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Jon Talton

Analysis and commentary on economic news, trends and issues, with an emphasis on Seattle and the Northwest.

July 6, 2010 at 10:15 AM

Beach reading about the great meltdown and the way forward

A reader asked, what are the best books that can help us understand how we got into this economic mess — and maybe how we can get out. Here’s my short list (and as part of getting out of the Great Recession, I urge you to buy them at your local bookshop):

In Fed We Trust: Ben Bernanke’s War on the Great Panic, by David Wessel. This is a fascinating account of the decisions made by the Fed chairman, then New York Fed President Tim Geithner and then Treasury Secretary Hank Paulson during the worst of the fall of 2008. Bernanke’s biggest goal was to avoid the mistakes of the Depression-era Federal Reserve. In doing so, however, did he undermine democracy?

Freefall: America, Free Markets and the Sinking of the World Economy, by Joseph Stiglitz. The Nobel laureate economist looks at the roots of the collapse in market failure, perverse incentives, ideological blindness and careless deregulation. None of these problems have been corrected by the Obama administration.

13 Bankers: The Wall Street Takeover and the Next Meltdown, by Simon Johnson and James Kwak. Wowie, zowie — this is not a boring book by economists, although the authors are of that profession. It’s especially helpful in understanding how the biggest banks have gained decisive political leverage in Washington and are steering policies highly dangerous for the rest of the economy.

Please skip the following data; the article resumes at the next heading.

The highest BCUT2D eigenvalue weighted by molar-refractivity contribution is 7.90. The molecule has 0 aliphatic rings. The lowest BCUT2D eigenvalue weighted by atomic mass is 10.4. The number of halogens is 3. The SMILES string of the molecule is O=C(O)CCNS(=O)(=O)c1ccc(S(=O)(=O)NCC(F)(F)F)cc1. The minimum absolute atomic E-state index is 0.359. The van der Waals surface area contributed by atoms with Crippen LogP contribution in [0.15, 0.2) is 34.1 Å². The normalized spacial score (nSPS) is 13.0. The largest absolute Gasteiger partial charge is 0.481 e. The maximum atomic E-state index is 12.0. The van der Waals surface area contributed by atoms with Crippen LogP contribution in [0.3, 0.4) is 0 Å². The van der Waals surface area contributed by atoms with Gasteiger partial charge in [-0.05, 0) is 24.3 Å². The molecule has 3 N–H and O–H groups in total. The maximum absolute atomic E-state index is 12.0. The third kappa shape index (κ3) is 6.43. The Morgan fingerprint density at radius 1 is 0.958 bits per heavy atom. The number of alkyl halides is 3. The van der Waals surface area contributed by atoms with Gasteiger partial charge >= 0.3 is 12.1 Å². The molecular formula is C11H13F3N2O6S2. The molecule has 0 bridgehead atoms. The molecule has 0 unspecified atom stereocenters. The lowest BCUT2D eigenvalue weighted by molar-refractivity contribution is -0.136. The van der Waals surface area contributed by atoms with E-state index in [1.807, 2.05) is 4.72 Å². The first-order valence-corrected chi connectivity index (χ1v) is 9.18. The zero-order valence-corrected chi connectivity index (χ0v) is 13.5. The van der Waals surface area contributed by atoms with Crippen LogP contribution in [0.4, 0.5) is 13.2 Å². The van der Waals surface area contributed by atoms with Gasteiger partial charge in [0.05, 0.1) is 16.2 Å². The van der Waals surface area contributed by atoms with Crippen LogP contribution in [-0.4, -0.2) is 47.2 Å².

Crisis Economics: A Crash Course in the Future of Finance, by Nouriel Roubini. The author, of course, is one of the few major economists to call the crash well ahead and it made him a celebrity. This book examines past economic crisis as well as the roots of our current unpleasantness, with an eye for the policies that can help us avoid the worst kinds of crashes.

Chasing Goldman Sachs: How the Masters of the Universe Melted Wall Street Down…And Why They’ll Take Us to the Brink Again, by Suzanne McGee. This is another essential read on a root cause of the collapse that remains ticking. In this case, it looks at the investment bank that led Wall Street’s transformation into a risky casino with the world economy as betting chips.

Freedom From Fear: The American People in Depression and War, 1929-1945, by David M. Kennedy. This magnificent retelling of the Depression years, Herbert Hoover and the New Deal is thrilling history, as well as an important, timely and even-handed look at the critical years that gave birth to prosperous and stable mid-century America.

The Long Energency, by James Howard Kunstler. In The Geography of Nowhere, Kunstler offered the most trenchant analysis of the downside of American suburbia and car culture. This 2006 book, published at the height of the boom, looks at how the misallocation of resources into sprawl (and its financing), global competition for more scarce energy resources and climate change will make a future for which few Americans are prepared even now. Essential reading for optimists who worry and other realists.

Today’s Econ Haiku:

Now the second half

Rally’s gone, can we hold on

Change comes in quarters

Comments | More in Bailout, Banking, Federal Reserve, Great Recession, Outlook, Sustainability


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